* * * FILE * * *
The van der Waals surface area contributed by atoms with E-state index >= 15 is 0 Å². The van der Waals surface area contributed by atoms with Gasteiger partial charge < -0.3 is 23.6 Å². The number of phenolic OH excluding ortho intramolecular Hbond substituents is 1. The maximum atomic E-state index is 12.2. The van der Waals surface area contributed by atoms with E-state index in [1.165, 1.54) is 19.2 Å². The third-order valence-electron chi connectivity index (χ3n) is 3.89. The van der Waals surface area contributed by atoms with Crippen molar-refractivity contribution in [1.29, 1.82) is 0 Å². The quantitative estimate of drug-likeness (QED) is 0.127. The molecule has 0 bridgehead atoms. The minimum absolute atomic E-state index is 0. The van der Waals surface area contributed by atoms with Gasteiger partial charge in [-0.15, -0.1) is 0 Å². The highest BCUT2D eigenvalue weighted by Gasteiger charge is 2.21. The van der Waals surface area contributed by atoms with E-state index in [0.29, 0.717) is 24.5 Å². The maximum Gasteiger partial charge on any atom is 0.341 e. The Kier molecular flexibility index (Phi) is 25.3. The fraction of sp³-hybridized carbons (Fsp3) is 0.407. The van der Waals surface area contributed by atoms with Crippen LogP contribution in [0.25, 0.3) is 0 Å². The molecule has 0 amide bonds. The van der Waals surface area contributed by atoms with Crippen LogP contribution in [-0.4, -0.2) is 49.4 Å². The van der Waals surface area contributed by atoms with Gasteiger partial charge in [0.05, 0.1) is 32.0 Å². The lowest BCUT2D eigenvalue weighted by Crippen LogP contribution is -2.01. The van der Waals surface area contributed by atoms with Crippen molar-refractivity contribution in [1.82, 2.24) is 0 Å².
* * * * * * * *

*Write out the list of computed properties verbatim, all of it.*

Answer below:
The van der Waals surface area contributed by atoms with E-state index >= 15 is 0 Å². The van der Waals surface area contributed by atoms with Gasteiger partial charge < -0.3 is 23.6 Å². The number of phenolic OH excluding ortho intramolecular Hbond substituents is 1. The maximum atomic E-state index is 12.2. The van der Waals surface area contributed by atoms with E-state index in [1.165, 1.54) is 19.2 Å². The third-order valence-electron chi connectivity index (χ3n) is 3.89. The van der Waals surface area contributed by atoms with Crippen molar-refractivity contribution in [1.29, 1.82) is 0 Å². The quantitative estimate of drug-likeness (QED) is 0.127. The molecule has 0 bridgehead atoms. The minimum absolute atomic E-state index is 0. The van der Waals surface area contributed by atoms with Gasteiger partial charge in [-0.15, -0.1) is 0 Å². The highest BCUT2D eigenvalue weighted by Gasteiger charge is 2.21. The van der Waals surface area contributed by atoms with E-state index in [0.29, 0.717) is 24.5 Å². The maximum Gasteiger partial charge on any atom is 0.341 e. The Kier molecular flexibility index (Phi) is 25.3. The fraction of sp³-hybridized carbons (Fsp3) is 0.407. The van der Waals surface area contributed by atoms with Crippen LogP contribution in [0.25, 0.3) is 0 Å². The molecule has 0 amide bonds. The van der Waals surface area contributed by atoms with Crippen LogP contribution in [-0.4, -0.2) is 49.4 Å². The van der Waals surface area contributed by atoms with Gasteiger partial charge in [0.05, 0.1) is 32.0 Å². The lowest BCUT2D eigenvalue weighted by Crippen LogP contribution is -2.01. The van der Waals surface area contributed by atoms with Crippen molar-refractivity contribution in [1.82, 2.24) is 0 Å².